Thirty-five percent of Americans name unemployment as the most important problem facing the US, according to results of a new Gallup Poll. This is the highest percentage since the economic slowdown began in December 2007 and higher than at any point since October 1983 (41%). Unemployment is the most important problem for the second month in a row, with the economy ranking second and healthcare third.
Unemployment Overtakes Economy
From the beginning of the economic slowdown through 2009, mentions of “the economy” in general were consistently the top issue. In the past year, as the government’s unemployment rate has stayed in the 9% range, the economy and specific mentions of unemployment have traded the top spot several times. This month, mentions of unemployment increased to 35%, and it now leads mentions of the economy by a significant margin (almost 21%).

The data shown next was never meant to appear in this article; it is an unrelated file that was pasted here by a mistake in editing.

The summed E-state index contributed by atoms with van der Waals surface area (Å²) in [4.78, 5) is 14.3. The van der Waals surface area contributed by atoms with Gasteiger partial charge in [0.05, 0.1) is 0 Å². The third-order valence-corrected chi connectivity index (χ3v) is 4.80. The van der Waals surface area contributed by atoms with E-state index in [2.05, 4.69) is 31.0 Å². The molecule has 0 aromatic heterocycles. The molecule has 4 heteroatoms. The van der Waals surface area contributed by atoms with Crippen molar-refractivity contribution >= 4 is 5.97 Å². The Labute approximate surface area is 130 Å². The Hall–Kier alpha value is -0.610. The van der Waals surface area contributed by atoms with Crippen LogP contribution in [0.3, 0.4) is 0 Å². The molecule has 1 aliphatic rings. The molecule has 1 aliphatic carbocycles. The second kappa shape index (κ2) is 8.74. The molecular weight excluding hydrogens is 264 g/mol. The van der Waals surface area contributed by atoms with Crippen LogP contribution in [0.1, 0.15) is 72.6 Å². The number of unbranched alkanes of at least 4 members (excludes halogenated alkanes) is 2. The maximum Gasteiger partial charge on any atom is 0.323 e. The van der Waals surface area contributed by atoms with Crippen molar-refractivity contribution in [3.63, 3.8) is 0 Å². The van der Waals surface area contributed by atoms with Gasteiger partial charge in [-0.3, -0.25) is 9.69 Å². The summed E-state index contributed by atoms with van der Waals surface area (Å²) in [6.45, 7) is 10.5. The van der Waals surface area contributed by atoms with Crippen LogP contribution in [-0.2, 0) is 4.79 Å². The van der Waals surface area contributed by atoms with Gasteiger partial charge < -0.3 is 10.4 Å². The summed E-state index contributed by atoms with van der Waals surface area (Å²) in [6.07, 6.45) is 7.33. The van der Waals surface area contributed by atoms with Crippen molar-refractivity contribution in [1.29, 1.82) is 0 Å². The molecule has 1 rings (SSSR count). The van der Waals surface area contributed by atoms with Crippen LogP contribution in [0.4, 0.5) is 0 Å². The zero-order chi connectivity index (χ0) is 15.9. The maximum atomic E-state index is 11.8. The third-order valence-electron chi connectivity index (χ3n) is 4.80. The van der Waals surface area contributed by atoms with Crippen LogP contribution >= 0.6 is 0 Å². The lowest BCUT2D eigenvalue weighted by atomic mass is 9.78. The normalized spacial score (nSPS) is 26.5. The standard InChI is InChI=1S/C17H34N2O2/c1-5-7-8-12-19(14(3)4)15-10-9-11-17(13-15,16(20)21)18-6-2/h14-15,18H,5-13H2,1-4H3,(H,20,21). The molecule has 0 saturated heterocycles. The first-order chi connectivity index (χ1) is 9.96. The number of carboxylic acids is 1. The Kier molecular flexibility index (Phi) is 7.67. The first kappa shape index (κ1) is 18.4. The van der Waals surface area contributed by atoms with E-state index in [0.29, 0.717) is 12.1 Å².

Healthcare, Govt. Issues Also Prevalent Concerns
In addition to unemployment and the economy, three other issues are mentioned by at least 10% of Americans in the Feb. 2-5, 2011 poll : healthcare (16%), dissatisfaction with government (12%), and the federal budget deficit (11%). No other problem was mentioned by anywhere near as high a percentage of Americans. Education, the next-largest concern, was only mentioned by 6% of poll respondents.
All told, seven in 10 Americans mention some economic issue when asked to name the most important problem facing the country, and the top two problems Americans cite as the most important ones facing the country directly reflect on the economic situation in the US.
Consumers Stressed, Still Buy More
Consumers have a relatively flat financial outlook for the coming months as stress levels rise and financial difficulties increase, according to the Consumer Reports Index for February 2010. However, one bright spot is that retail spending for the previous and upcoming 30 days appear to be on the upswing.
About the Data: Results for this Gallup poll are based on telephone interviews conducted Feb. 2-5, 2011, with a random sample of 1,015 adults, aged 18 and older, living in the continental U.S., selected using random-digit-dial sampling.